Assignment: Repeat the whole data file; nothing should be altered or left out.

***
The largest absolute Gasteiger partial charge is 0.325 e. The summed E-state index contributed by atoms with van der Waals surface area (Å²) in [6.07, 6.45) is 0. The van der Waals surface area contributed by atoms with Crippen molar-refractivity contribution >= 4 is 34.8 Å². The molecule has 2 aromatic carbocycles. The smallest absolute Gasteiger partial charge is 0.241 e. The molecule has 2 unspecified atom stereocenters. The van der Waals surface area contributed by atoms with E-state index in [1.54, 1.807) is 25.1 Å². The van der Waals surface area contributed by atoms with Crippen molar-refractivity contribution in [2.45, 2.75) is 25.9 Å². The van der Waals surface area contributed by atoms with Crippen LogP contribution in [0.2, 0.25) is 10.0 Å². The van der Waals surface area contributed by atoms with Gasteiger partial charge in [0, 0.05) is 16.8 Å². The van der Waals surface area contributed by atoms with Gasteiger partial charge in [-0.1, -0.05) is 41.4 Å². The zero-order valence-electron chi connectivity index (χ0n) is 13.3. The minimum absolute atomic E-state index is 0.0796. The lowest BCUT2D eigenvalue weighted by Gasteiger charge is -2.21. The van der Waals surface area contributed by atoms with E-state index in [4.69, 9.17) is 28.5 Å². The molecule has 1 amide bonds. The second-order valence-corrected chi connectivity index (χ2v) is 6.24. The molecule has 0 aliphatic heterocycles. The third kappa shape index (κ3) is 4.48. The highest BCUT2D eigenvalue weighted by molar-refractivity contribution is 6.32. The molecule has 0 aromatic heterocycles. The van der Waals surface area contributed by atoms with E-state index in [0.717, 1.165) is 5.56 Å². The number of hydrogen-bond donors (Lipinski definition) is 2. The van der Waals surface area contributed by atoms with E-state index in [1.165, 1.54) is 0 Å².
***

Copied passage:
The largest absolute Gasteiger partial charge is 0.325 e. The summed E-state index contributed by atoms with van der Waals surface area (Å²) in [6.07, 6.45) is 0. The van der Waals surface area contributed by atoms with Crippen molar-refractivity contribution >= 4 is 34.8 Å². The molecule has 2 aromatic carbocycles. The smallest absolute Gasteiger partial charge is 0.241 e. The molecule has 2 unspecified atom stereocenters. The van der Waals surface area contributed by atoms with E-state index in [1.54, 1.807) is 25.1 Å². The van der Waals surface area contributed by atoms with Crippen molar-refractivity contribution in [2.45, 2.75) is 25.9 Å². The van der Waals surface area contributed by atoms with Crippen LogP contribution in [0.2, 0.25) is 10.0 Å². The van der Waals surface area contributed by atoms with Gasteiger partial charge in [0, 0.05) is 16.8 Å². The van der Waals surface area contributed by atoms with Gasteiger partial charge in [-0.1, -0.05) is 41.4 Å². The zero-order valence-electron chi connectivity index (χ0n) is 13.3. The minimum absolute atomic E-state index is 0.0796. The lowest BCUT2D eigenvalue weighted by Gasteiger charge is -2.21. The van der Waals surface area contributed by atoms with E-state index in [4.69, 9.17) is 28.5 Å². The molecule has 1 amide bonds. The second-order valence-corrected chi connectivity index (χ2v) is 6.24. The molecule has 0 aliphatic heterocycles. The third kappa shape index (κ3) is 4.48. The highest BCUT2D eigenvalue weighted by molar-refractivity contribution is 6.32. The molecule has 0 aromatic heterocycles. The van der Waals surface area contributed by atoms with E-state index in [0.717, 1.165) is 5.56 Å². The number of hydrogen-bond donors (Lipinski definition) is 2. The van der Waals surface area contributed by atoms with E-state index in [1.165, 1.54) is 0 Å².